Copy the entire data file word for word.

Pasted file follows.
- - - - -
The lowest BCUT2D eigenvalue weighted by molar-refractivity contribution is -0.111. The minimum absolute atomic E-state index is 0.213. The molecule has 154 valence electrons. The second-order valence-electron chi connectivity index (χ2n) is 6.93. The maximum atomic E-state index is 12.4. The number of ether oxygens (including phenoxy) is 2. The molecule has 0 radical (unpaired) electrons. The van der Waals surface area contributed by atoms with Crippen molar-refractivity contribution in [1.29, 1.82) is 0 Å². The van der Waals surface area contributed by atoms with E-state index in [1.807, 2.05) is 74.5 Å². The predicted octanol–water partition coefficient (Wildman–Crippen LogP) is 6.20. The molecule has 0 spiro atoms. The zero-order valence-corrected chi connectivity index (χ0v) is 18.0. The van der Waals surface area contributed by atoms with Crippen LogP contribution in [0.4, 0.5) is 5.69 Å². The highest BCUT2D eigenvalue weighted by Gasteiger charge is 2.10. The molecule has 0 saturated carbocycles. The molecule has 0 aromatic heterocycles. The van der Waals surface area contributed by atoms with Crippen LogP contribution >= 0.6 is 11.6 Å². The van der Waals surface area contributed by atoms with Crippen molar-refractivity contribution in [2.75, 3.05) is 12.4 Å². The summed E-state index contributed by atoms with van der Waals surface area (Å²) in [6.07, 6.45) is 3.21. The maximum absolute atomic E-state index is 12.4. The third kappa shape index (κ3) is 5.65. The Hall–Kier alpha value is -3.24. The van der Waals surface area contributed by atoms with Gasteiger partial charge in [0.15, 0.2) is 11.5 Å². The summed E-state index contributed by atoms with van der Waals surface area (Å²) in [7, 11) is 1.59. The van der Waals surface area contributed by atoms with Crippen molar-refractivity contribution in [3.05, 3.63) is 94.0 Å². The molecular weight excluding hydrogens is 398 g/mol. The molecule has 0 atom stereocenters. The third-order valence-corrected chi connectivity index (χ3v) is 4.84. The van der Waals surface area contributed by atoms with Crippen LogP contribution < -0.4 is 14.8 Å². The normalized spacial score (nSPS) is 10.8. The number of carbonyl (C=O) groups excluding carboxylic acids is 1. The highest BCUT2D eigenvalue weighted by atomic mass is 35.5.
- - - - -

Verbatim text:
The lowest BCUT2D eigenvalue weighted by molar-refractivity contribution is -0.111. The minimum absolute atomic E-state index is 0.213. The molecule has 154 valence electrons. The second-order valence-electron chi connectivity index (χ2n) is 6.93. The maximum atomic E-state index is 12.4. The number of ether oxygens (including phenoxy) is 2. The molecule has 0 radical (unpaired) electrons. The van der Waals surface area contributed by atoms with Crippen molar-refractivity contribution in [1.29, 1.82) is 0 Å². The van der Waals surface area contributed by atoms with E-state index in [1.807, 2.05) is 74.5 Å². The predicted octanol–water partition coefficient (Wildman–Crippen LogP) is 6.20. The molecule has 0 spiro atoms. The zero-order valence-corrected chi connectivity index (χ0v) is 18.0. The van der Waals surface area contributed by atoms with Crippen LogP contribution in [0.4, 0.5) is 5.69 Å². The highest BCUT2D eigenvalue weighted by Gasteiger charge is 2.10. The molecule has 0 saturated carbocycles. The molecule has 0 aromatic heterocycles. The van der Waals surface area contributed by atoms with Crippen LogP contribution >= 0.6 is 11.6 Å². The van der Waals surface area contributed by atoms with Crippen molar-refractivity contribution in [2.75, 3.05) is 12.4 Å². The summed E-state index contributed by atoms with van der Waals surface area (Å²) in [6.07, 6.45) is 3.21. The maximum absolute atomic E-state index is 12.4. The third kappa shape index (κ3) is 5.65. The Hall–Kier alpha value is -3.24. The van der Waals surface area contributed by atoms with Gasteiger partial charge in [0.15, 0.2) is 11.5 Å². The summed E-state index contributed by atoms with van der Waals surface area (Å²) in [7, 11) is 1.59. The van der Waals surface area contributed by atoms with Crippen molar-refractivity contribution in [3.05, 3.63) is 94.0 Å². The molecular weight excluding hydrogens is 398 g/mol. The molecule has 0 atom stereocenters. The third-order valence-corrected chi connectivity index (χ3v) is 4.84. The van der Waals surface area contributed by atoms with Crippen LogP contribution < -0.4 is 14.8 Å². The normalized spacial score (nSPS) is 10.8. The number of carbonyl (C=O) groups excluding carboxylic acids is 1. The highest BCUT2D eigenvalue weighted by atomic mass is 35.5.